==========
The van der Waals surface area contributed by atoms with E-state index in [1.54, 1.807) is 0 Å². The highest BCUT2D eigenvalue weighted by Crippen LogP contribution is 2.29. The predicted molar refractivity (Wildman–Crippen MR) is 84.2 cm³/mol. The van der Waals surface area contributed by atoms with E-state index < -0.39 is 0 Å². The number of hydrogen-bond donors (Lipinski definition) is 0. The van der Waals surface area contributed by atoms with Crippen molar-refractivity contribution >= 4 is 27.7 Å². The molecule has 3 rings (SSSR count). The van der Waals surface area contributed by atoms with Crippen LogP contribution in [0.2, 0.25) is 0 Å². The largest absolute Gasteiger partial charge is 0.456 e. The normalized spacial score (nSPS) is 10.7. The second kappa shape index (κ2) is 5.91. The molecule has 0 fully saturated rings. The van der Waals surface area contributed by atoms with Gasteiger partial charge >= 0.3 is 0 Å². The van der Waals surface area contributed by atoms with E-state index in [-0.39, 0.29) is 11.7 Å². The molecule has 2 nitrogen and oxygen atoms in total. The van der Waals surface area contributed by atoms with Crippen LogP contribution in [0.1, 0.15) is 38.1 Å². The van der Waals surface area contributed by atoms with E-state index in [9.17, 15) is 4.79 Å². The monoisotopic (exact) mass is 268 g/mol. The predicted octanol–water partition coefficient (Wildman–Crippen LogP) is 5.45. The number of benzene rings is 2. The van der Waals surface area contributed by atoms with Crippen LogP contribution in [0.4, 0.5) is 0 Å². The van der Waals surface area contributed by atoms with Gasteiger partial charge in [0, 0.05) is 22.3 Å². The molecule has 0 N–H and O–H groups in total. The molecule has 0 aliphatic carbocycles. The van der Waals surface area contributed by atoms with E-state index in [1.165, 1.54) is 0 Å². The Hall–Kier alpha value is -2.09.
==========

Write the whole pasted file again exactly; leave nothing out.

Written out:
The van der Waals surface area contributed by atoms with E-state index in [1.54, 1.807) is 0 Å². The highest BCUT2D eigenvalue weighted by Crippen LogP contribution is 2.29. The predicted molar refractivity (Wildman–Crippen MR) is 84.2 cm³/mol. The van der Waals surface area contributed by atoms with E-state index < -0.39 is 0 Å². The number of hydrogen-bond donors (Lipinski definition) is 0. The van der Waals surface area contributed by atoms with Crippen molar-refractivity contribution >= 4 is 27.7 Å². The molecule has 3 rings (SSSR count). The van der Waals surface area contributed by atoms with Crippen LogP contribution in [0.2, 0.25) is 0 Å². The largest absolute Gasteiger partial charge is 0.456 e. The normalized spacial score (nSPS) is 10.7. The second kappa shape index (κ2) is 5.91. The molecule has 0 fully saturated rings. The van der Waals surface area contributed by atoms with Gasteiger partial charge >= 0.3 is 0 Å². The van der Waals surface area contributed by atoms with E-state index in [-0.39, 0.29) is 11.7 Å². The molecule has 2 nitrogen and oxygen atoms in total. The van der Waals surface area contributed by atoms with Crippen LogP contribution in [0.1, 0.15) is 38.1 Å². The van der Waals surface area contributed by atoms with E-state index in [9.17, 15) is 4.79 Å². The monoisotopic (exact) mass is 268 g/mol. The predicted octanol–water partition coefficient (Wildman–Crippen LogP) is 5.45. The number of benzene rings is 2. The van der Waals surface area contributed by atoms with Crippen LogP contribution in [0.4, 0.5) is 0 Å². The van der Waals surface area contributed by atoms with Gasteiger partial charge in [0, 0.05) is 22.3 Å². The molecule has 0 N–H and O–H groups in total. The molecule has 0 aliphatic carbocycles. The van der Waals surface area contributed by atoms with E-state index in [1.165, 1.54) is 0 Å². The Hall–Kier alpha value is -2.09.